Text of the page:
Senate Derails Advance Cybersecurity Act of 2012
Senate Republicans have derailed the Cybersecurity Act of 2012 bill, according to Congressman Jim Langevin (D-RI), co-founder of the Congressional Cybersecurity Caucus and co-chair of the bipartisan CSIS Commission on Cybersecurity for the 44th Presidency.
Langevin says the Senate has failed to address one of the greatest security risks facing Americans.
Senior security officials have been warning that America could experience major economic and physical damage if the known vulnerabilities of critical infrastructure networks are not addressed.
The Cybersecurity Act of 2012 could have addressed the issues, Langevin said, before releasing the statement below, reacting to the Senate's inability to advance the bill.
"Despite a bipartisan attempt to reach an accommodation, the Senate's efforts to improve our cybersecurity were derailed today by the obstruction of a group of Republican members, led by Minority Leader Mitch McConnell. Congress has now again failed to address one of the greatest security risks facing the American people. Just a week after the head of the National Security Agency reported a 17-fold increase in cyber attacks against our most vital and valuable industries, it is inexplicable that some of my colleagues still have not gotten the message about the threats to critical infrastructure.
"We have been warned repeatedly by our most senior and respected security officials that the country could experience major economic and physical damage if we do not address the vulnerabilities of critical infrastructure networks. Opponents of legislation would have us believe that industry will act voluntarily to secure infrastructure, but the facts say otherwise. For years, the owners of our key infrastructure have had the opportunity to act, but far too many have proven unwilling to bear the costs, preferring to take the chance that they won't be the ones that get hit.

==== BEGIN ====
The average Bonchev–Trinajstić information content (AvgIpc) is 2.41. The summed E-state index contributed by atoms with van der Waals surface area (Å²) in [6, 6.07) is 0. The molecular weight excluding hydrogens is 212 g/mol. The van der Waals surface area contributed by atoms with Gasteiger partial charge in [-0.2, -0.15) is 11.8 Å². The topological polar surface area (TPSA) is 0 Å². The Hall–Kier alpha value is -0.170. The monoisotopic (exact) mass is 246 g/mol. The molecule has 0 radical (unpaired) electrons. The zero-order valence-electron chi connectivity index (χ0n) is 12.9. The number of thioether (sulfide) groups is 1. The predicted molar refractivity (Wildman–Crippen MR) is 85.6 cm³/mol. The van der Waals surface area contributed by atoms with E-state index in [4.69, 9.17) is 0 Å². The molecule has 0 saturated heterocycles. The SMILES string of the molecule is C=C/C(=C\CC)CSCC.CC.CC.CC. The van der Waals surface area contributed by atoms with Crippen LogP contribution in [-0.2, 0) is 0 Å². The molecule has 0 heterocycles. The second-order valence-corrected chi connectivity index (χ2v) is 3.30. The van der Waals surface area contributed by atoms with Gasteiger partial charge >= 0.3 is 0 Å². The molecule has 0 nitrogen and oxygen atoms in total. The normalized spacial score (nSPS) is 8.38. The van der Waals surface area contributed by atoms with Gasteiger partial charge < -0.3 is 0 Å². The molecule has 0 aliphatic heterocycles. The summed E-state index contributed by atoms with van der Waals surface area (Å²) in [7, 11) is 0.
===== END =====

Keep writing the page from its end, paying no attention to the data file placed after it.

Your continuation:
"This should be a time for leadership and for putting aside partisan ideology to fulfill our most fundamental obligation: protecting national security. Instead, many members, including some who have built a strong and admirable reputation on national security issues, have seemingly decided that no cost is too great to violate their anti-regulations dogma. They prefer to ignore the devastating consequences of a successful cyber attack, putting the profits of a small group of companies ahead of the public's safety. Yet, if and when an attack occurs, the unfortunate reality is that it will be the American taxpayer who will be left to deal with the aftermath and foot the bill.
"I want to commend the Senators who made a tremendous effort to bring the parties together and find a compromise, particularly my fellow Rhode Islander, Senator Whitehouse, who understands the challenges we face in cyberspace and the pressing need for action, as well as Senators Lieberman, Collins, Rockefeller, Feinstein and others. They showed remarkable leadership and did everything they could to reach a compromise. Unfortunately, it appears their opponents would rather wait for disaster to strike before they act. While this is an incredibly disappointing development, I will continue to advocate for the enactment of the strongest possible cyber protections for the American people."
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